Spencer embodied so many endearing traits of the Scottish-born West Highland Terrier.  He was extraordinarily handsome (ever notice how often Westies are the “spokesdog” in product advertisements?), and he possessed a consistently sweet temperament, never uttering as much as a whimper or snarl of displeasure, not even when poked and prodded on occasion by his vet.  Spencer brimmed with self-confidence as well, as one would expect as a member of the breed reputed to have the highest self-esteem in the canine kingdom.  But what we loved most about him was his insatiable curiosity about the world and everything in it.  Spencer would have found watching paint dry captivating.


Spencer also had his idiosyncrasies—unique Spencer-isms I suppose you could call them—all of which only served to embellish his charms.  For example, he would:

  • “Rest his teeth” on the arms of his most favorite people (you know if you made the cut);
  • Good-naturedly endure Flyer’s incessant attempts to herd him;
  • Lounge contentedly on piles of clothes waiting to be laundered, like an addict in a narcotics-induced haze;
  • Staunchly resist being picked up (though he relished the role of lapdog, unlike most Westies);
  • Sit every morning with Tom in an oversized, overstuffed, black leather recliner—one even the least aesthetically-inclined person would call a monstrosity—but which we proclaimed “Perfect!” because it could hold the four of us.
  • Emit a bark so loud and shrill it almost shattered eardrums, or so we were told, though to us it made for being the perfect watchdog (“Great!  Spencer will scare would-be burglars!”);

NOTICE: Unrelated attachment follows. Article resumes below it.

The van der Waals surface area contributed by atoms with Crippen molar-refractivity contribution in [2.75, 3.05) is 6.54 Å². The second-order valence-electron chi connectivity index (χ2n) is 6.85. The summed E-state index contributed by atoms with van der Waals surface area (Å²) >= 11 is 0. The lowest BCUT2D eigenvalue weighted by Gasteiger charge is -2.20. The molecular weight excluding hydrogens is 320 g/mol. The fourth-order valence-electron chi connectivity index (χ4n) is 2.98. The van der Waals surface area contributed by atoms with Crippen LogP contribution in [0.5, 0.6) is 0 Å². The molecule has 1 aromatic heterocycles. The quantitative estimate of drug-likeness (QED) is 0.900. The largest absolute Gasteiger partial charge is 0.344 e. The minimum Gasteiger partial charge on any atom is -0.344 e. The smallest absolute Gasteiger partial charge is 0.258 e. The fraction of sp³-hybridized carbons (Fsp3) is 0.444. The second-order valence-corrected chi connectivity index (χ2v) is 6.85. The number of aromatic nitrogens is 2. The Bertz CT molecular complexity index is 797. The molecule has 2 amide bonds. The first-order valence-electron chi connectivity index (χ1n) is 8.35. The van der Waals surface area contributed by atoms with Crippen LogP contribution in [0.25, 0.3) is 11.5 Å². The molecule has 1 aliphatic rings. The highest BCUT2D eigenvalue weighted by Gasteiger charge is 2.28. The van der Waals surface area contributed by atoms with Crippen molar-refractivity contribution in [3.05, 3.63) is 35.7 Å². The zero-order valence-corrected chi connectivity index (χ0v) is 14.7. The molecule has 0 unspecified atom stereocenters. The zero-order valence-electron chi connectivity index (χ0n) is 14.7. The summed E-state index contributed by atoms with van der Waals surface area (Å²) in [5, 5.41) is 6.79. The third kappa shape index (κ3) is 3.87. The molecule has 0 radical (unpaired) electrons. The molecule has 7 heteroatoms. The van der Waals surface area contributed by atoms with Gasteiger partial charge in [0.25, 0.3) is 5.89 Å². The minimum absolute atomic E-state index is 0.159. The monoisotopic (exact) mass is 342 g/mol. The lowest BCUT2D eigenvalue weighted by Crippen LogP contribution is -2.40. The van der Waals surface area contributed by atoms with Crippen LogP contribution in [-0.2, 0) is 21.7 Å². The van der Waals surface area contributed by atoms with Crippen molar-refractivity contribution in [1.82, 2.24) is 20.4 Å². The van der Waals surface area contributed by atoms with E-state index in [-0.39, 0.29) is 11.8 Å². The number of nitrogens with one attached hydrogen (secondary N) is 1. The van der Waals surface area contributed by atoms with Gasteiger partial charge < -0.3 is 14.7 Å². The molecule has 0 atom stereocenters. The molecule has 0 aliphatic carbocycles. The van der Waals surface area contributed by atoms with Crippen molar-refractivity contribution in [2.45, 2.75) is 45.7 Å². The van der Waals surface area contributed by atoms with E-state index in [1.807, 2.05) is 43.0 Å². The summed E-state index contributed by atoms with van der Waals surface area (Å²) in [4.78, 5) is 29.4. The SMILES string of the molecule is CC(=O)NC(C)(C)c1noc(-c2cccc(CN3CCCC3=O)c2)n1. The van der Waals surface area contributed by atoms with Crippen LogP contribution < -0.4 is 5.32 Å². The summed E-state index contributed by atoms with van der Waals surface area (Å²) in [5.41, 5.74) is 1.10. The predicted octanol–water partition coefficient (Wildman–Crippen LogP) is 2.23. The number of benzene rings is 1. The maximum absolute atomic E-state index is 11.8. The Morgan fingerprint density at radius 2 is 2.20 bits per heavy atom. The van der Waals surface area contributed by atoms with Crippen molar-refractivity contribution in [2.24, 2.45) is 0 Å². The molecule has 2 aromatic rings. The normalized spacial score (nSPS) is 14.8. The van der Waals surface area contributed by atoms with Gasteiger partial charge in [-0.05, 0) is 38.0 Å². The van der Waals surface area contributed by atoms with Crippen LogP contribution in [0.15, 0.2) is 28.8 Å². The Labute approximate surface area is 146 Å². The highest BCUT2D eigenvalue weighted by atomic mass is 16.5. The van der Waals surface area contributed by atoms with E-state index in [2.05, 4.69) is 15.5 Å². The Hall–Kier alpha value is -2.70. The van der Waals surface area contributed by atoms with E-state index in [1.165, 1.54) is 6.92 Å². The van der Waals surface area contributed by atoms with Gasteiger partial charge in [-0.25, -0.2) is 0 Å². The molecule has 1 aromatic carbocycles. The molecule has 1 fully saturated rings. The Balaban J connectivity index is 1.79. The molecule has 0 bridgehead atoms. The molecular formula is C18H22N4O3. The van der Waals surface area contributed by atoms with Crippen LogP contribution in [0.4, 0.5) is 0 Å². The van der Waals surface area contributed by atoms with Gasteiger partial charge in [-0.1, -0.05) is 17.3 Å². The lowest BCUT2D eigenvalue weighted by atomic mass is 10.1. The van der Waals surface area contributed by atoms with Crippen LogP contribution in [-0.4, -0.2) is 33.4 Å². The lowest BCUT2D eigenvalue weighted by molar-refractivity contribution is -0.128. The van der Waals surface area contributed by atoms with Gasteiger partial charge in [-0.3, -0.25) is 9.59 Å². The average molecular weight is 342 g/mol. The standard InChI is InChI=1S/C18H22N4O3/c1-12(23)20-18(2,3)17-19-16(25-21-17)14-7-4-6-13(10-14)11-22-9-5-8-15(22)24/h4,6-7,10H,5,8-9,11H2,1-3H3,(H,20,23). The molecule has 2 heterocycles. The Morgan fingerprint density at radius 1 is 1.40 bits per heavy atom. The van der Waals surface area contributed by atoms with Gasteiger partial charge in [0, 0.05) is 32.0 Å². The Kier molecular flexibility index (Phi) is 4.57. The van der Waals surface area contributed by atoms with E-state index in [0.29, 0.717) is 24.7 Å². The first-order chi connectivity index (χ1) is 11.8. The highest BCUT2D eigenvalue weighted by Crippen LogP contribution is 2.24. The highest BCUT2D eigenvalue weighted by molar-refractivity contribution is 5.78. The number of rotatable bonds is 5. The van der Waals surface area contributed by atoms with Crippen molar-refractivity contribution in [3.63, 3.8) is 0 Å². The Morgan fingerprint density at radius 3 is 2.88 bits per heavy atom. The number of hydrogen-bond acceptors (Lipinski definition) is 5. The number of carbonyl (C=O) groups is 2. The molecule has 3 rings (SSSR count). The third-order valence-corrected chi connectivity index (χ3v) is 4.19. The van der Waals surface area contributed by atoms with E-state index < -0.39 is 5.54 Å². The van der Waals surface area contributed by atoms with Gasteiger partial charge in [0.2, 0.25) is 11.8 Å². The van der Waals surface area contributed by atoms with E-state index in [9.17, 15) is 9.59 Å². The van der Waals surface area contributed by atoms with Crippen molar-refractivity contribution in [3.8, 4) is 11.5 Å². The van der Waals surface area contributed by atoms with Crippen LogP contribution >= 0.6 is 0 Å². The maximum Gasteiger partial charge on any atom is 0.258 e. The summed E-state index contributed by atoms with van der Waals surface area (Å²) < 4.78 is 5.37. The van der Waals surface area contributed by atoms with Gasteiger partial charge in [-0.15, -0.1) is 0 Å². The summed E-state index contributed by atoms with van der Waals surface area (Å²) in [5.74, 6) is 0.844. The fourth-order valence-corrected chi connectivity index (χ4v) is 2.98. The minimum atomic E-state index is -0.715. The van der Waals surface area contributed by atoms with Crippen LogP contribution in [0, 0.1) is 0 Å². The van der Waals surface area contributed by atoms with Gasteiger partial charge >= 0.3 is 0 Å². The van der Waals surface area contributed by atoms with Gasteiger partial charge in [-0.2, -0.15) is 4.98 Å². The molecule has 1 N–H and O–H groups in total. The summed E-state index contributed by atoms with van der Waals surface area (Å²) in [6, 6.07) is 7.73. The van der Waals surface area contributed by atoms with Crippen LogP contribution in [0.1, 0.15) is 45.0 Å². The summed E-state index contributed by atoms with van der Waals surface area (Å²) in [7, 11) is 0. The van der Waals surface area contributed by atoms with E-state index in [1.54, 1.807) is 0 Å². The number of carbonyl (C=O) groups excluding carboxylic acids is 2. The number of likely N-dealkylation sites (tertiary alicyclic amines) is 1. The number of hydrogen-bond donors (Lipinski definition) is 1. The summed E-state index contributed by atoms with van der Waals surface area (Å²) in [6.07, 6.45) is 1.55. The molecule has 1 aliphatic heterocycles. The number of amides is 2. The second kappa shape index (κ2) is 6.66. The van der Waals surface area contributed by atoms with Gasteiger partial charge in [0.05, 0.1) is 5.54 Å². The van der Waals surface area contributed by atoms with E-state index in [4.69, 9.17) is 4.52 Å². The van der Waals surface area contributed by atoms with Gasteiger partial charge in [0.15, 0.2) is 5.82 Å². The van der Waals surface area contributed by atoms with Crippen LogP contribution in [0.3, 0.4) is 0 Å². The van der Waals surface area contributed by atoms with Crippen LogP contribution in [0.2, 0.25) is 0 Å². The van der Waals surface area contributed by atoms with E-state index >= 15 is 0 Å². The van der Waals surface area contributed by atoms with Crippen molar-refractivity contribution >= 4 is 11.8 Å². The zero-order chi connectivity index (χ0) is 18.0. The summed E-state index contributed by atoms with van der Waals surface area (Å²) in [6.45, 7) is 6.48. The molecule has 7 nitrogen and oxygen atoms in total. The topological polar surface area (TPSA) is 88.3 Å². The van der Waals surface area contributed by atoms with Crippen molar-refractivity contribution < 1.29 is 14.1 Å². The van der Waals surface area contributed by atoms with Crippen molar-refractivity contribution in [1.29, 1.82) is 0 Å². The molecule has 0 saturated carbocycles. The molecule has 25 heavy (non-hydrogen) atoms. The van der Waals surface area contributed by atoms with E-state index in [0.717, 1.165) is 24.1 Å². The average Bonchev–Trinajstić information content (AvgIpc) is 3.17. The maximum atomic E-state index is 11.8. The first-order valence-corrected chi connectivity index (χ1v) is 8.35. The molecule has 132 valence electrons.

• Unhesitatingly choose time with me over the siren call of backyard delights.


“Man’s best friend” and “dogs love unconditionally,” commonly heard phrases, speak to the special bond between humans and their canine companions.  Though pithily phrased for needlepoint cushions, they mask the core truth that resides deep in the heart of every person who has known the transformational power of a dog’s love: Dogs are our best friends even when our own fidelity falls short; they love us unconditionally despite the fact that we don’t reciprocate their devotion more times than we care to admit—too exhausted for a short walk, too preoccupied for even a quick cuddle.  Yet somehow, amazingly (miraculously!), our canine companions love us nonetheless, happily accepting behavior that no other being, except perhaps a parent, would willingly endure.  I suspect the words “May I be the person that my dog thinks I am”—words familiar to many, words whispered in prayer by hearts humbled by such unfathomable love—flowed effortlessly from the pen of a person who understood that dogs are indeed the closest manifestation of the Divine on this earth.


These days it’s very quiet in the Reeves’ household.  Though we always knew in our heads the day would come when we would have to tell our boys goodbye, somehow our hearts never got the memo.  Perhaps our grief feels so great because we know, as have all who have known a dog’s love, that we’ve lost not a pet but a constant companion whose presence made our lives immeasurably richer.  We know what science has only in recent years begun to fully understand: That we are kinder, happier, and healthier people—physically, emotionally, and socially—for sharing life with our beloved animal companions.  We offer a prayer of thanks for the darling little Westie who, in the words of Scottish poet Robert Burns, found “tender refuge in our hungry hearts.”  Rest in peace, Baby Boy.

– Trisha Reeves